At a dedicated event in San Francisco today under the 'Next Horizon' tagline, AMD announced that it is collaborating with TSMC to make the jump to the 7nm process node with its next-generation Zen 2 architecture.
As you may remember, two years ago, AMD debuted its 14nm Zen core architecture at an event dubbed New Horizon, architecture which underpins its Ryzen, EPYC, and Threadripper offerings. Earlier this year, the half-generational refresh dubbed Zen+ debuted, complete with its 12nm process found in the second-gen Threadripper CPUs unveiled in August.
According to the company, the 7nm node is more dense, consumes half the power - while delivering the same performance -, and sees a 1.25x performance increase at the same power draw.
Zen 2 has a number of improvements overall, among which a better branch predictor and enhanced instruction pre-fetching, larger micro Op Cache, double the floating point width (256-Bit), as well as double the load / store bandwidth.
As opposed to the first generation's multi-chip design, Zen 2 uses a so-called 'chiplet' design, which is very modular and delivers improved latency and thus performance. AMD claims that it has double the throughput with the same power draw, a higher number of instructions per clock, and of course, enhanced security.
Although the company is sampling Zen 2 today, it stated that CPUs using this architecture are on track for availability in 2019.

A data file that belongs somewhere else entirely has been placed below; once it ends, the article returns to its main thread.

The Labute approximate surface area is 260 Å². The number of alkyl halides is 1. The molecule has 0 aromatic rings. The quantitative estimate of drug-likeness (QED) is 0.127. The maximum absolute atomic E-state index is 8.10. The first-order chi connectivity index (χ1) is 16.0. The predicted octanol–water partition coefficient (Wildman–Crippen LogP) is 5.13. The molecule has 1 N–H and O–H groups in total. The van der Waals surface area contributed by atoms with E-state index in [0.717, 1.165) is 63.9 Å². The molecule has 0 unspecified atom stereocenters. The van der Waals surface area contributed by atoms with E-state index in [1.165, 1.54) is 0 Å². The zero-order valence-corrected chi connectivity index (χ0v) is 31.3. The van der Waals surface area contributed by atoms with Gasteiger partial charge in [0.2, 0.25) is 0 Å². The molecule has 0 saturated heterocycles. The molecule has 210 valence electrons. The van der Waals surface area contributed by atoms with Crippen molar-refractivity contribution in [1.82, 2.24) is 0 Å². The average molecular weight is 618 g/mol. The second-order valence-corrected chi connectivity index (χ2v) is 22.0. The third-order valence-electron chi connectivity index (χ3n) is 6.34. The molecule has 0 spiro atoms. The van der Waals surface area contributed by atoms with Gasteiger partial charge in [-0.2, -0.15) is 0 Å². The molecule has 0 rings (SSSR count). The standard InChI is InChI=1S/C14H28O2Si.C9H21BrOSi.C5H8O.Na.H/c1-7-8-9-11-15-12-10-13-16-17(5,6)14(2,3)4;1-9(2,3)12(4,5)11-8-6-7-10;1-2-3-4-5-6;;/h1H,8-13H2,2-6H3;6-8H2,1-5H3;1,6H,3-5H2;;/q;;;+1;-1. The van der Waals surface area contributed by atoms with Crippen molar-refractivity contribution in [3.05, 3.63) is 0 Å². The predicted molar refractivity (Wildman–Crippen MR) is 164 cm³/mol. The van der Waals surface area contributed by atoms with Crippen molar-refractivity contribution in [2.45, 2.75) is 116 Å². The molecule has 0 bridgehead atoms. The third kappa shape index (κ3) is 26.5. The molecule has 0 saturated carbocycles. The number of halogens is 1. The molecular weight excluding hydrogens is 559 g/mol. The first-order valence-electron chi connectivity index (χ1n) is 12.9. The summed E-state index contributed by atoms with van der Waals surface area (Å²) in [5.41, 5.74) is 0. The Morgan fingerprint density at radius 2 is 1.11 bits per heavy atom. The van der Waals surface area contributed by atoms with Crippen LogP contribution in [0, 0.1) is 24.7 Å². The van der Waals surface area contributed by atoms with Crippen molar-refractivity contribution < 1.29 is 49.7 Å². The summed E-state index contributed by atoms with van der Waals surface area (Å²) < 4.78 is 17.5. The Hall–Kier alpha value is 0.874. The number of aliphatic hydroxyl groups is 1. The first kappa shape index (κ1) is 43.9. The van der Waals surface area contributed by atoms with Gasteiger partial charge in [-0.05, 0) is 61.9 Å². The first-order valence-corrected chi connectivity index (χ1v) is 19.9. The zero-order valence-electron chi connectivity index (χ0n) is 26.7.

EPYC on AWS
While AMD has also hinted at the upcoming Zen 2-based EPYC family of CPUs (codenamed Rome), it was keen to make yet another related announcement. In keeping with its goal to bring its processors to as many users as possible, it stated that there was an obvious need to "partner with the number one cloud provider in the world". As such, it has jointly announced with Amazon that EPYC-based Elastic Compute Cloud (EC2) instances are available immediately.
Specifically the ones in question are R5a, M5a, and T3a as variants of EC2's already existing memory-optimized and general purpose instance lineups. R5 and M5 instances can be launched via the AWS Management Console or AWS CLI with current availability across the following regions: US East (Ohio, North Virginia), US West (Oregon), Europe (Ireland), and Asia Pacific, soon to be followed by others. As far as T3 instances are concerned, those should show up in the following weeks.
R5 and M5 instances will be available in six sizes, capping off at 96 vCPUs and 768 GB of memory, while T3 instances will be divvied up into seven sizes with up to 8 vCPUs and 32GB of memory. In terms of purchasing, these will be available as On-Demand, Reserved, or Spot instances.
Be sure to stick around for more news out of AMD's ongoing Next Horizon event.